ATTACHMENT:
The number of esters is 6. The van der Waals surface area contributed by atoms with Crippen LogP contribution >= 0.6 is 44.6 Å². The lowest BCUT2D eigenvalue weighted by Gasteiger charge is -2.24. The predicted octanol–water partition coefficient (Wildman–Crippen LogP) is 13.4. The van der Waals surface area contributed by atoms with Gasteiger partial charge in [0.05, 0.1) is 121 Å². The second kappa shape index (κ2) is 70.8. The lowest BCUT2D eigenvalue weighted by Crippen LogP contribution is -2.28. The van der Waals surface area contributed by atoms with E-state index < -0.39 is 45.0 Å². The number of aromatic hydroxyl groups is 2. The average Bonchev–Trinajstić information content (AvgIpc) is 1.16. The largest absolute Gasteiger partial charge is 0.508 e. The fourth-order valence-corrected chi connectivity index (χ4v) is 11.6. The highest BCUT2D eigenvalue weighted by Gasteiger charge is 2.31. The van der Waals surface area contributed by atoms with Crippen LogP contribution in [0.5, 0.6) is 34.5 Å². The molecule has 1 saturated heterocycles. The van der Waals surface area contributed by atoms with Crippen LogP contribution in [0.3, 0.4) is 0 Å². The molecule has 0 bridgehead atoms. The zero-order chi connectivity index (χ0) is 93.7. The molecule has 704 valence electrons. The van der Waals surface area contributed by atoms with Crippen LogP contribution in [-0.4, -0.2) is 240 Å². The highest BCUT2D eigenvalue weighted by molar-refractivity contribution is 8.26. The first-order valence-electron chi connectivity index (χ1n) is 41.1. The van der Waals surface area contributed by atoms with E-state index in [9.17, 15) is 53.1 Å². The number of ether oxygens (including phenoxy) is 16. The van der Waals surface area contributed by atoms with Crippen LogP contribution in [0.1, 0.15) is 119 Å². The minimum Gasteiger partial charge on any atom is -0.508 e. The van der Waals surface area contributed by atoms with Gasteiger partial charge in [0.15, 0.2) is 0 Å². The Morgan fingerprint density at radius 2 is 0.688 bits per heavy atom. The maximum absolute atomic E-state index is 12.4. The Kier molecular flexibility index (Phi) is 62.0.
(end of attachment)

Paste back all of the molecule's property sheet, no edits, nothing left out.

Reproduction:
The number of esters is 6. The van der Waals surface area contributed by atoms with Crippen LogP contribution >= 0.6 is 44.6 Å². The lowest BCUT2D eigenvalue weighted by Gasteiger charge is -2.24. The predicted octanol–water partition coefficient (Wildman–Crippen LogP) is 13.4. The van der Waals surface area contributed by atoms with Gasteiger partial charge in [0.05, 0.1) is 121 Å². The second kappa shape index (κ2) is 70.8. The lowest BCUT2D eigenvalue weighted by Crippen LogP contribution is -2.28. The van der Waals surface area contributed by atoms with E-state index < -0.39 is 45.0 Å². The number of aromatic hydroxyl groups is 2. The average Bonchev–Trinajstić information content (AvgIpc) is 1.16. The largest absolute Gasteiger partial charge is 0.508 e. The fourth-order valence-corrected chi connectivity index (χ4v) is 11.6. The highest BCUT2D eigenvalue weighted by Gasteiger charge is 2.31. The van der Waals surface area contributed by atoms with Crippen LogP contribution in [0.5, 0.6) is 34.5 Å². The molecule has 1 saturated heterocycles. The van der Waals surface area contributed by atoms with Crippen LogP contribution in [0.3, 0.4) is 0 Å². The molecule has 0 bridgehead atoms. The zero-order chi connectivity index (χ0) is 93.7. The molecule has 704 valence electrons. The van der Waals surface area contributed by atoms with Crippen LogP contribution in [-0.4, -0.2) is 240 Å². The highest BCUT2D eigenvalue weighted by molar-refractivity contribution is 8.26. The first-order valence-electron chi connectivity index (χ1n) is 41.1. The van der Waals surface area contributed by atoms with E-state index in [9.17, 15) is 53.1 Å². The number of ether oxygens (including phenoxy) is 16. The van der Waals surface area contributed by atoms with Crippen LogP contribution in [0.1, 0.15) is 119 Å². The minimum Gasteiger partial charge on any atom is -0.508 e. The van der Waals surface area contributed by atoms with Gasteiger partial charge in [0.15, 0.2) is 0 Å². The Morgan fingerprint density at radius 2 is 0.688 bits per heavy atom. The maximum absolute atomic E-state index is 12.4. The Kier molecular flexibility index (Phi) is 62.0.